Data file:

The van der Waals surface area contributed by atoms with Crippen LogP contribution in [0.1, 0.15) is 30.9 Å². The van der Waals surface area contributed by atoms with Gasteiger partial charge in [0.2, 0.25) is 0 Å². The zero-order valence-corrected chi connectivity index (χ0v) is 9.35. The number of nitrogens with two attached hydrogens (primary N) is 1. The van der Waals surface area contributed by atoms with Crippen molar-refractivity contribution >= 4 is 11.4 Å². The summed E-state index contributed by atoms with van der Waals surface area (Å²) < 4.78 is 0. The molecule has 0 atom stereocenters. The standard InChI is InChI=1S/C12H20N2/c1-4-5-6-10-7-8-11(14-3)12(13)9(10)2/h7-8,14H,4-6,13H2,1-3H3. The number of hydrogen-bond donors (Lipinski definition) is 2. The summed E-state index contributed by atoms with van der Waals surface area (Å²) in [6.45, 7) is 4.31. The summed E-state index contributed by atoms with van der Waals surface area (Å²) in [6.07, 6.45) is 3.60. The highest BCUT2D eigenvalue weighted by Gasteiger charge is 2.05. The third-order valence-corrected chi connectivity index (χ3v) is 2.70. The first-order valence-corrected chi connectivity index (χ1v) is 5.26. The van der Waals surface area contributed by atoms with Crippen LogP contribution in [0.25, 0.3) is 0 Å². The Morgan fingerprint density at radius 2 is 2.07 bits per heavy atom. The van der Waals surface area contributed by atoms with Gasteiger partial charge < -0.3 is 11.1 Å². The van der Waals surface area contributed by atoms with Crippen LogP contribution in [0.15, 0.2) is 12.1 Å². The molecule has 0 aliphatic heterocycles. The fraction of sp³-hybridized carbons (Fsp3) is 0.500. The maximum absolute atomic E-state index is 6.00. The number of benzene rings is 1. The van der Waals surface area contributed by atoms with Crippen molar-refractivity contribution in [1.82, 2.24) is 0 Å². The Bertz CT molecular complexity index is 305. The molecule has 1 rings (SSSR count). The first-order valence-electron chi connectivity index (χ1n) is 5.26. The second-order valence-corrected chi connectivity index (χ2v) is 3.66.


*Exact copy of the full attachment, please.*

The van der Waals surface area contributed by atoms with Crippen LogP contribution in [0.1, 0.15) is 30.9 Å². The van der Waals surface area contributed by atoms with Gasteiger partial charge in [0.2, 0.25) is 0 Å². The zero-order valence-corrected chi connectivity index (χ0v) is 9.35. The number of nitrogens with two attached hydrogens (primary N) is 1. The van der Waals surface area contributed by atoms with Crippen molar-refractivity contribution >= 4 is 11.4 Å². The summed E-state index contributed by atoms with van der Waals surface area (Å²) < 4.78 is 0. The molecule has 0 atom stereocenters. The standard InChI is InChI=1S/C12H20N2/c1-4-5-6-10-7-8-11(14-3)12(13)9(10)2/h7-8,14H,4-6,13H2,1-3H3. The number of hydrogen-bond donors (Lipinski definition) is 2. The summed E-state index contributed by atoms with van der Waals surface area (Å²) in [6.45, 7) is 4.31. The summed E-state index contributed by atoms with van der Waals surface area (Å²) in [6.07, 6.45) is 3.60. The highest BCUT2D eigenvalue weighted by Gasteiger charge is 2.05. The third-order valence-corrected chi connectivity index (χ3v) is 2.70. The first-order valence-corrected chi connectivity index (χ1v) is 5.26. The van der Waals surface area contributed by atoms with Crippen LogP contribution in [0.25, 0.3) is 0 Å². The Morgan fingerprint density at radius 2 is 2.07 bits per heavy atom. The van der Waals surface area contributed by atoms with Gasteiger partial charge < -0.3 is 11.1 Å². The van der Waals surface area contributed by atoms with Crippen LogP contribution in [0.15, 0.2) is 12.1 Å². The molecule has 0 aliphatic heterocycles. The fraction of sp³-hybridized carbons (Fsp3) is 0.500. The maximum absolute atomic E-state index is 6.00. The number of benzene rings is 1. The van der Waals surface area contributed by atoms with Crippen molar-refractivity contribution in [1.82, 2.24) is 0 Å². The Bertz CT molecular complexity index is 305. The molecule has 1 rings (SSSR count). The first-order valence-electron chi connectivity index (χ1n) is 5.26. The second-order valence-corrected chi connectivity index (χ2v) is 3.66.